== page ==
Chelsea v Spurs: Who does the fixture schedule favour when these two meet?

As first league games in your new (temporary) home go, welcoming the Champions in only the second game of the season must certainly count as a baptism of fire.

Tottenham Hotspur won’t have played many competitive games between losing to Chelsea in the semi-final of the FA Cup at a neutral Wembley in late April and welcoming them back to the same stadium as the home side in late August, and revenge for defeat in a game Spurs feel they should have won could be the motivation they need to kick start their season.

It could be the start they need at their home for the year, too.

Since the start of last season, work has been ongoing on Tottenham’s new stadium on the same site as White Hart Lane, and the reduction in capacity caused by the building meant playing European games at the national stadium last season, too. The result was disappointing performances and an early exit from the Champions League, before another fairly humiliating defeat in the Europa League, too.

Defeat in Europe may have helped Mauricio Pochettino’s side to push Chelsea as closely as they did for the title, but not even a good performance in the FA Cup semi could stem fears that Spurs could be in for a rough ride at Wembley next season, especially early on.

Every year, too much is read into the fixture announcements. In the end, every team plays every other team twice and form, injuries, suspensions and a massive host of other factors will probably turn out to be even more important than the timing of the games. But sometimes the schedule does play a part.

Spurs, for example, might be forgiven for wanting most of their biggest games of the season to come away from home for the first few months of the season in order to settle in at Wembley. After playing there so often last season, that adjustment period might be lessened, but getting used to playing there in league and European games as often as twice a week is still a shift, and one which could take some getting used to. It would be quite natural to assume that Spurs’ home advantage might only be restored after a few months. Not necessarily in the first game.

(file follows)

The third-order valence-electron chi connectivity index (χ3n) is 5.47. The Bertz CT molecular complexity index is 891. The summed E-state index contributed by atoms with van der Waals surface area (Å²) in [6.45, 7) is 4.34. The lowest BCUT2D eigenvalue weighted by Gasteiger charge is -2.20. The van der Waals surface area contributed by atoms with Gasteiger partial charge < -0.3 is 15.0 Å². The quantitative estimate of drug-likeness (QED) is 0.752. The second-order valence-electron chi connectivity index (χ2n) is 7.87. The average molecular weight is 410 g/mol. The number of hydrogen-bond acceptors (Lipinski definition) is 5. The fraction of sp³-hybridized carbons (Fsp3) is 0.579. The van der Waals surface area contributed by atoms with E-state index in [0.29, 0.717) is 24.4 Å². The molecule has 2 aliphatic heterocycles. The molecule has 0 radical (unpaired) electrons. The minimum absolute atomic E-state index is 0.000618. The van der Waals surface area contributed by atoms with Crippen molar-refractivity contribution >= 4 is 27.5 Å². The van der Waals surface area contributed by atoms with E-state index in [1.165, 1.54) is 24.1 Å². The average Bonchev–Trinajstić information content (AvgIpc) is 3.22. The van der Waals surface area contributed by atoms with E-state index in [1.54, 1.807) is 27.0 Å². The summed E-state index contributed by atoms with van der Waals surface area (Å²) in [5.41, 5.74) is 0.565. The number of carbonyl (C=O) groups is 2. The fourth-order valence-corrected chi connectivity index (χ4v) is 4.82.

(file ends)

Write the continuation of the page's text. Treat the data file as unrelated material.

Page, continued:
Fittingly, though, the first ever Premier League game at Wembley will be contested by the two clubs who will call the stadium home for an extended period of time. With Chelsea having been granted permission to redevelop Stamford Bridge, the west Londoners will make the move to the north west of the city to play their home games at the national stadium from next year themselves. From the point of view of Antonio Conte, it will presumably serve as a chance to see just how difficult it is for Spurs to settle into their new home.

And yet, that’s not the only factor to be taken into account.

Last season’s FA Cup semi-final showed that the gap between the two teams isn’t huge when both sides are on form, but there are two major differences. Tottenham perhaps lacked the sort of big-game experience that Chelsea had, and might be a reason why Spurs should mildly abandon their policy of signing players with potential in favour of adding an experienced head to the ranks.

It’s also the case that Chelsea were dangerous on the counter-attack, as they were for the entirety of last season, and that has to do with the pace they possess. Spurs, on the other hand, do seem to lack a tricky, pacey attacker, and although Wilfried Zaha looks set to stay at Crystal Palace, that’s the kind of transfer link Tottenham fans will be glad to see: it’s not so much the player involved as the kind of pacey winger he is. It’s clear that Pochettino needs to add another dimension to his attack.

And so additions in the summer will play a big role when it comes to the first Premier League fixture at Wembley. If Spurs can win the first top six clash of the season, that will send a message out to the rest of the Premier League, and also banish the negative Wembley talk early doors.

But for now, it’s hard to get away from thinking about that grip that the national stadium seems to have over Spurs. More games in the stadium will mean more experience, but before Tottenham get to play their first official game at their home for next season, Chelsea will take on Arsenal in the Community Shield.

Spurs Chelsea is always a game to look forward to, but with so much going on around this fixture in August, it could be a game where we learn so much about each side’s prospects for the rest of the season.